Senior cat found herself homeless after diabetes diagnosis, but she is doing so much better now
When Clicquot was at the Best Friends Lifesaving Center in Salt Lake City, it was plain to see why the senior kitty was named after a bottle of good French champagne. “She’s sweet,” says adoption specialist Danielle Barnhart, “and she’s aging like a fine wine.”
Clicquot loved meeting new people at the center and playing with toys, but she had no problem retreating to her condo for a little alone time. For Clicquot, it’s all about balance.
You’d think with a personality that’s both playful and easygoing, Clicquot would quickly find a home. But she also had diabetes, which required her to get daily insulin injections and be on special diet, a combination that gave pause to potential adopters. Still, the team at the center knew from their experience finding homes for countless special-needs pets that Clicquot would eventually find hers, too.
Feline grace under pressure
Clicquot came to Best Friends several years ago from a large municipal shelter. Soon after, she was adopted and lived with her family until a little more than a year ago, when she was diagnosed with diabetes. Concerned that they lacked the capacity to care for her, the family made the tough decision to return her to Best Friends.
To help Clicquot manage her diabetes, the center’s medical team treated her with the daily insulin injections and the special diet. She also spent time in a couple of foster homes, where she would get the opportunity to relax. Adoption centers (no matter how nice) can be stressful for cats, and since stress is the last thing a diabetic senior cat needs, those foster homes played a big role in helping Clicquot maintain her health and well-being.
“It was a long road of blood tests, injections and monitoring,” says adoption specialist Sammi Nelson, who also coordinates volunteers at the center. “But she always took her injections like a champ.”
Being a good patient paid off for Clicquot. While she still has to follow a special diet, her diabetes went into remission and she no longer needed insulin injections. She was more than ready to find a home.
Open to adopting a pet with special needs
Melanie and Stephen, who came to the center looking for a cat, were open to adopting one with special needs. Melanie says the idea of older pets spending their golden years without a home tugged at their heartstrings, and they had always considered the possibility of adopting an older or more medically complex cat.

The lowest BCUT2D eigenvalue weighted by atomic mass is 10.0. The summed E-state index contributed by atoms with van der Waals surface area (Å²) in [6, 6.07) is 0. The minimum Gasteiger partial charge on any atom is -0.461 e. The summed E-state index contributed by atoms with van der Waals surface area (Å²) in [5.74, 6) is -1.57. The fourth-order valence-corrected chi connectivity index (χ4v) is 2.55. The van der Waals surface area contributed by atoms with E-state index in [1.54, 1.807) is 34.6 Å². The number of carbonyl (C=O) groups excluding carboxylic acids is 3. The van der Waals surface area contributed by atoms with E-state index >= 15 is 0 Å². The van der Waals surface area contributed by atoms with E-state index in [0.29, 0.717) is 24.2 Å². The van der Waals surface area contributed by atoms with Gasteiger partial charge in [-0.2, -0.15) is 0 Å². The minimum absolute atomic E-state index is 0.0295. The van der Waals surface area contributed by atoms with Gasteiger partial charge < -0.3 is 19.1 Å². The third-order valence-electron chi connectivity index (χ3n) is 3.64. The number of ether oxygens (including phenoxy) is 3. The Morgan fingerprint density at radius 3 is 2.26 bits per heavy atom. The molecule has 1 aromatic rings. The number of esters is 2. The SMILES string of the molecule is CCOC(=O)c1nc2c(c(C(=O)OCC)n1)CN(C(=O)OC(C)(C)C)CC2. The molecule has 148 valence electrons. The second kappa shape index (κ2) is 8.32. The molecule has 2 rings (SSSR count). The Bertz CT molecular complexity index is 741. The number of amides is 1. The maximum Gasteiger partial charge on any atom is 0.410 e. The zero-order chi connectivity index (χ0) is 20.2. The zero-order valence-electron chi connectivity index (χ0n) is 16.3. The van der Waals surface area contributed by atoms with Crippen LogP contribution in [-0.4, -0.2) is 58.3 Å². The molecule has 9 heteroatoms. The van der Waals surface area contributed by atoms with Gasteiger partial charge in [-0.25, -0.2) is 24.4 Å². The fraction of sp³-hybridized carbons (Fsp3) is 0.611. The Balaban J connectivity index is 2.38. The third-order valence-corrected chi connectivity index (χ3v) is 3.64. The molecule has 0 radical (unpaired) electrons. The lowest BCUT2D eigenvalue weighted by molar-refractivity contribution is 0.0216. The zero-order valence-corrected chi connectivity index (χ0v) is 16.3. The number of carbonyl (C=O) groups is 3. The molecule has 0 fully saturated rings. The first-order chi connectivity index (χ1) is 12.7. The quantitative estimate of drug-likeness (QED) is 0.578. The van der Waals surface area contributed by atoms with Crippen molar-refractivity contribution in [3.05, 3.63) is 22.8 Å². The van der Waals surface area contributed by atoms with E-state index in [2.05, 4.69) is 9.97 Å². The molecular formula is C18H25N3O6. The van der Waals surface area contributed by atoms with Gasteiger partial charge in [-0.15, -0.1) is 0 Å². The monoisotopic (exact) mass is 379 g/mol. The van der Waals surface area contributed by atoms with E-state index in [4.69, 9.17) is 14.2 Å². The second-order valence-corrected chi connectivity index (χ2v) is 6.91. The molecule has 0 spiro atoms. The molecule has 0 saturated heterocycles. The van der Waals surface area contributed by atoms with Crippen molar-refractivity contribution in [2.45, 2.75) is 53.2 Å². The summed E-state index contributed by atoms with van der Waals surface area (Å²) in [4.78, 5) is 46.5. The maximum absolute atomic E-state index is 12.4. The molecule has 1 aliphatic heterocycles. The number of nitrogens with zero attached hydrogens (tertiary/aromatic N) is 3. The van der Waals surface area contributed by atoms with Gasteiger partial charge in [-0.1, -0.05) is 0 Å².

It doesn’t hurt that Melanie is in her final year of residency training in pediatrics. And while she’s not studying veterinary science, she was confident that if she adopted a special-needs pet, the knowledge she gained in medical school would be helpful.
When they first met Clicquot, Melanie and Stephen immediately fell in love with her. They didn’t hesitate when they learned she was a senior with a history of diabetes that required a special diet (although they still decided to take the night to think it over). The next morning they headed back to the center to make it official. Clicquot recognized them when they walked in, sat up when she saw Melanie and looked expectantly as if to say, “OK, can we go home now?”
As she settled into her new home, Melanie and Stephen loved watching her personality unfold. “She likes to think of herself as independent, but there’s nothing she loves more than sitting on our laps or joining us in bed for some good snuggle time,” says Melanie.
Clicquot is also a fearless explorer of closets and shelves, and she thinks tossing her toys in the air is the best game ever. Her most unusual habit, says Melanie, is bringing her stuffed strawberry (gifted to her by Best Friends) into their bedroom, yowling at the top of her lungs just as they’re falling asleep. “Clicquot doesn't mind sharing her opinion, especially about the correct ratio of cheek-to-belly scratches,” she says.
Dancing with cats
About a month after Melanie adopted Clicquot, she took her to the veterinarian and got some very good news. Not only is Clicquot’s weight stable, but her diabetes remains in remission.
To keep it that way, Clicquot is on a strict diet of prescription cat food, and while it’s a little more expensive than your average feline fare, Melanie and Stephen don’t see it as a burden. Rather, they see it as a joy and privilege — even when Clicquot tries snacking on the houseplants (which is strictly forbidden). “Watching her try increasingly creative ways to reach them on the top shelf, and then watching her reward herself for her hard work with a nap in the sunshine has been well worth any inconvenience,” says Melanie.
Since Clicquot’s been around, Melanie and Stephen say she has impacted their lives in unexpected ways. She’s brought them closer, and they dance more now, too. Says Melanie, “We spend untold hours guessing her mood and thoughts, cooing over her and dancing with her while she pretends not to like it.”
Clicquot has also taught them the importance of a bedtime ritual (no matter how ridiculous), the value of a chair in the sunshine with a good view of the squirrels outside, and perhaps most important of all — how taking a chance and adopting a cat with special needs leads to countless, unexpected rewards — and a little more dancing, too.
Best Friends in Utah works collaboratively with animal rescue groups, city shelters and passionate individuals, all dedicated to the mission of making Utah a no-kill state. As part of this mission, Best Friends hosts adoption and fundraising events, runs the Best Friends Lifesaving Center in Salt Lake City, operates a spay/neuter clinic and leads the No-Kill Utah (NKUT) initiative. Together, we will Save Them All.
Photos courtesy of the Melanie and Stephen and Sarah Ause Kichas